Digital transformation has been a major theme in retail in recent years. When asked about their top priorities for the next three years, 21% of businesses reported the adoption of technologies that improve the customer experience, and 35% of retailers plan to invest in connecting backend systems to payments.
The current macroeconomic climate has only increased the importance of digitalization. As retailers around the world hold their breaths, there are steps you can take to prepare your business to weather whatever storm may come.
Optimizing your payments should be high on the list of operational optimizations. If you set up your systems and connect payments to the rest of your operations, payments have the power to become a revenue driver rather than remaining a commodity.
Connecting online and in-person payments at scale
Brick and mortar is making a comeback. 67% of retailers globally expect more revenue to come from physical stores, while 75% of retailers expect revenue from online channels to increase as well.
Offering premium payments online and in-person requires your payment providers to have specific expertise for each channel across regions.
Online payments need to be secure, fit into the checkout flow seamlessly, support local payment methods, and fail as little as possible. In-person payments on the other hand require terminals that match your business needs and architecture and need to support multiple languages.
Finding a payments platform that can offer both is difficult, especially since most are dependent on the financial technology of others to power their solutions. So it’s not surprising that retailers have had to rely on multiple solutions.
Reduce friction for your customer
Running online and in-person payments on separate platforms creates friction for your customer. It makes it near impossible to deliver the elevated shopping experience consumers have come to expect. 61% of shoppers said they'd be more loyal to retailers who let them buy products online and return them in store.
Missing the boat on creating unified shopping experiences isn't a luxury you can afford. As shoppers continue to navigate journeys across channels, they will choose to shop with brands that can give them the flexibility they want.
Optimize operations and efficiency
A patchwork of systems requires your employees to continuously smoothen the seams. Multiple providers means multiple points of failure, and managing different payment providers means managing payments in different places.
If you consolidate multiple payment providers into one single platform solution, you free up time and let employees focus on doing their job instead of having to continuously troubleshoot.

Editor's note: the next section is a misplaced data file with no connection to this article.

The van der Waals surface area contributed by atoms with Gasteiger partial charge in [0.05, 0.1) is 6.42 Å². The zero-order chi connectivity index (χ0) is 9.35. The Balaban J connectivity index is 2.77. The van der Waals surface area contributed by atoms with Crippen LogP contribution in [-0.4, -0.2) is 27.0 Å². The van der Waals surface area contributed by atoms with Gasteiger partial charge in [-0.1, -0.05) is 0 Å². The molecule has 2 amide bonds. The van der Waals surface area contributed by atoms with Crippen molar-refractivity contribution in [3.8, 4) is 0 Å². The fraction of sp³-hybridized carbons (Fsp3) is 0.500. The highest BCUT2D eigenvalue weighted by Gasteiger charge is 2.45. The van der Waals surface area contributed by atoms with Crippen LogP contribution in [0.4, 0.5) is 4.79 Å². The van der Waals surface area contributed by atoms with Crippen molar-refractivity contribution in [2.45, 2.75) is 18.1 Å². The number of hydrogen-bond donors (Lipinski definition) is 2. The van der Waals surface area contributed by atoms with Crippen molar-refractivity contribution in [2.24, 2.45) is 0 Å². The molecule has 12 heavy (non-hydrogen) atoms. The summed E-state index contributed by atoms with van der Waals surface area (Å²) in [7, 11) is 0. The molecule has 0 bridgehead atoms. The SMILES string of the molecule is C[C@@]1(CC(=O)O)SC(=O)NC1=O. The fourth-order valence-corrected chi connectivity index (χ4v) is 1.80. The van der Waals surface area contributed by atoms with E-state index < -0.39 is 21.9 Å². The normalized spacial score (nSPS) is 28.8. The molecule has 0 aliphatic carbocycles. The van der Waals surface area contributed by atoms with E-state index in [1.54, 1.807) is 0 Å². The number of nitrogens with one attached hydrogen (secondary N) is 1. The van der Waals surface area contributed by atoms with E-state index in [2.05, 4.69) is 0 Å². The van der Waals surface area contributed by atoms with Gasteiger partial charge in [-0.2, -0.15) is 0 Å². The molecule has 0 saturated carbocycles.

Especially for enterprise retailers that have operations across borders, dealing with local parties will reduce agility. Onboarding and rolling out solutions takes time, so if a single global provider can help you create extraordinary shopping experiences in one place, they can quickly replicate them elsewhere.
Improve performance with a modern fintech stack
Technology is constantly evolving, yet innovation within the financial sector has lagged behind. Since most payment providers are still reliant on financial institutions to offer their services, there’s only so much control they have to create innovative solutions.
One of the biggest advantages of our single financial technology platform is that retailers get access to the full power of our technology with our API. Since we love building and innovating as much as retailers that are shaping the industry, our solutions are built in a way that gives retailers autonomy in choosing what fits their business and architecture.
Another advantage is our global coverage. Because we support payments across the globe, there’s no need to go through costly RFPs and onboarding of payment providers wherever you have a presence. Instead, businesses can simply opt in or out of whatever region or country they want.
Reduce complexity and create a unified shopping experience
Since there are few payment providers that have the in-house tech stack to support a unified cross-channel setup, it’s not surprising that many retailers have created a semi-integrated system of providers for online and in-person payments.
With our single financial technology platform, fragmented systems that are prone to error, increased latency, and complicated payments consolidation are now a thing of the past.